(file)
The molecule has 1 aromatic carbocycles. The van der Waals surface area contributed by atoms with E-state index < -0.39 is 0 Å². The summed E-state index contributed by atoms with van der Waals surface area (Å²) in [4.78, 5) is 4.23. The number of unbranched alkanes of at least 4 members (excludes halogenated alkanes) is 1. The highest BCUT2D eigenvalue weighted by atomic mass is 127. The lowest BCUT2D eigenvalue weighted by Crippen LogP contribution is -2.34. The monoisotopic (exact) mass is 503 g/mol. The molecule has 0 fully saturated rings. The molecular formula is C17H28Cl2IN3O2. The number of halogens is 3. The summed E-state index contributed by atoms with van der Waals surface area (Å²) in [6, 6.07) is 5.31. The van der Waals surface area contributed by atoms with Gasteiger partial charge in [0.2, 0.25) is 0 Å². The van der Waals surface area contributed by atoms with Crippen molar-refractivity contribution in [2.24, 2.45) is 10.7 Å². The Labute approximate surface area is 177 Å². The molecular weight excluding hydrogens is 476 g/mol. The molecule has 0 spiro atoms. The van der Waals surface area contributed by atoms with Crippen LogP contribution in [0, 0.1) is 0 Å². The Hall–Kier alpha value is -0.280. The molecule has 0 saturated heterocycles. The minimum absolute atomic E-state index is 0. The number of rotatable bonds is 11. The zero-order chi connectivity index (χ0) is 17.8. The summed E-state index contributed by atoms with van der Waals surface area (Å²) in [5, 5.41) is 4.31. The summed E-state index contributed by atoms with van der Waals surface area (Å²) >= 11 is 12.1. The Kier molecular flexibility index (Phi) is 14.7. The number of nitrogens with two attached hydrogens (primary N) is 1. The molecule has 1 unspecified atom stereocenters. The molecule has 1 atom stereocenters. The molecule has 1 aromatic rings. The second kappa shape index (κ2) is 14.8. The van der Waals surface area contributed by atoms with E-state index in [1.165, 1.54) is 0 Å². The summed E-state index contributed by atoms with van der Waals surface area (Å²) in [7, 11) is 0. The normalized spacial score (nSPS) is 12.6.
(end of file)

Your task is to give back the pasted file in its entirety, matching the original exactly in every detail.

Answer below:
The molecule has 1 aromatic carbocycles. The van der Waals surface area contributed by atoms with E-state index < -0.39 is 0 Å². The summed E-state index contributed by atoms with van der Waals surface area (Å²) in [4.78, 5) is 4.23. The number of unbranched alkanes of at least 4 members (excludes halogenated alkanes) is 1. The highest BCUT2D eigenvalue weighted by atomic mass is 127. The lowest BCUT2D eigenvalue weighted by Crippen LogP contribution is -2.34. The monoisotopic (exact) mass is 503 g/mol. The molecule has 0 fully saturated rings. The molecular formula is C17H28Cl2IN3O2. The number of halogens is 3. The summed E-state index contributed by atoms with van der Waals surface area (Å²) in [6, 6.07) is 5.31. The van der Waals surface area contributed by atoms with Gasteiger partial charge in [0.2, 0.25) is 0 Å². The van der Waals surface area contributed by atoms with Crippen molar-refractivity contribution in [2.24, 2.45) is 10.7 Å². The Labute approximate surface area is 177 Å². The molecular weight excluding hydrogens is 476 g/mol. The molecule has 0 spiro atoms. The van der Waals surface area contributed by atoms with Crippen LogP contribution in [0, 0.1) is 0 Å². The Hall–Kier alpha value is -0.280. The molecule has 0 saturated heterocycles. The minimum absolute atomic E-state index is 0. The number of rotatable bonds is 11. The zero-order chi connectivity index (χ0) is 17.8. The summed E-state index contributed by atoms with van der Waals surface area (Å²) in [5, 5.41) is 4.31. The summed E-state index contributed by atoms with van der Waals surface area (Å²) >= 11 is 12.1. The Kier molecular flexibility index (Phi) is 14.7. The number of nitrogens with two attached hydrogens (primary N) is 1. The molecule has 1 unspecified atom stereocenters. The molecule has 1 atom stereocenters. The molecule has 1 aromatic rings. The second kappa shape index (κ2) is 14.8. The van der Waals surface area contributed by atoms with E-state index in [1.165, 1.54) is 0 Å². The summed E-state index contributed by atoms with van der Waals surface area (Å²) in [7, 11) is 0. The normalized spacial score (nSPS) is 12.6.